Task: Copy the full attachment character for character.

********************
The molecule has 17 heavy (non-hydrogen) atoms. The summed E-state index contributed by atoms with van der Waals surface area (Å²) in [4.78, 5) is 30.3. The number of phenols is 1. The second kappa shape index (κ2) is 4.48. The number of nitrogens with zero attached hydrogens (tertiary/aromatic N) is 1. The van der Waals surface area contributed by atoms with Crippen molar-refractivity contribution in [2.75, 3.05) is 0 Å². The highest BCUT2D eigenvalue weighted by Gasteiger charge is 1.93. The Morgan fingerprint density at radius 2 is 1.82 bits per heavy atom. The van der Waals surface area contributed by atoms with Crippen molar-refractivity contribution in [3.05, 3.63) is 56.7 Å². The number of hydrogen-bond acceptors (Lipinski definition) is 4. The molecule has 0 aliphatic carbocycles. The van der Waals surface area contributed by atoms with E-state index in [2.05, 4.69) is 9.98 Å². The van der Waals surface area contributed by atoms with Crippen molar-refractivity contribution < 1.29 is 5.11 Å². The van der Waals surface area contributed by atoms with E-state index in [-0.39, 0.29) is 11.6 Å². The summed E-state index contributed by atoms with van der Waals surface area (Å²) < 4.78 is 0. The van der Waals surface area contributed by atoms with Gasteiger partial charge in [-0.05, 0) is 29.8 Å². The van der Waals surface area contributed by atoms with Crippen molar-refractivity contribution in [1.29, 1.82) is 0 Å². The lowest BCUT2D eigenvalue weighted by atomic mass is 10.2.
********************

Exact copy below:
The molecule has 17 heavy (non-hydrogen) atoms. The summed E-state index contributed by atoms with van der Waals surface area (Å²) in [4.78, 5) is 30.3. The number of phenols is 1. The second kappa shape index (κ2) is 4.48. The number of nitrogens with zero attached hydrogens (tertiary/aromatic N) is 1. The van der Waals surface area contributed by atoms with Crippen molar-refractivity contribution in [2.75, 3.05) is 0 Å². The highest BCUT2D eigenvalue weighted by Gasteiger charge is 1.93. The Morgan fingerprint density at radius 2 is 1.82 bits per heavy atom. The van der Waals surface area contributed by atoms with Crippen molar-refractivity contribution in [3.05, 3.63) is 56.7 Å². The number of hydrogen-bond acceptors (Lipinski definition) is 4. The molecule has 0 aliphatic carbocycles. The van der Waals surface area contributed by atoms with E-state index in [2.05, 4.69) is 9.98 Å². The van der Waals surface area contributed by atoms with Crippen molar-refractivity contribution < 1.29 is 5.11 Å². The van der Waals surface area contributed by atoms with E-state index in [-0.39, 0.29) is 11.6 Å². The summed E-state index contributed by atoms with van der Waals surface area (Å²) < 4.78 is 0. The van der Waals surface area contributed by atoms with Gasteiger partial charge in [-0.05, 0) is 29.8 Å². The van der Waals surface area contributed by atoms with Crippen molar-refractivity contribution in [1.29, 1.82) is 0 Å². The lowest BCUT2D eigenvalue weighted by atomic mass is 10.2.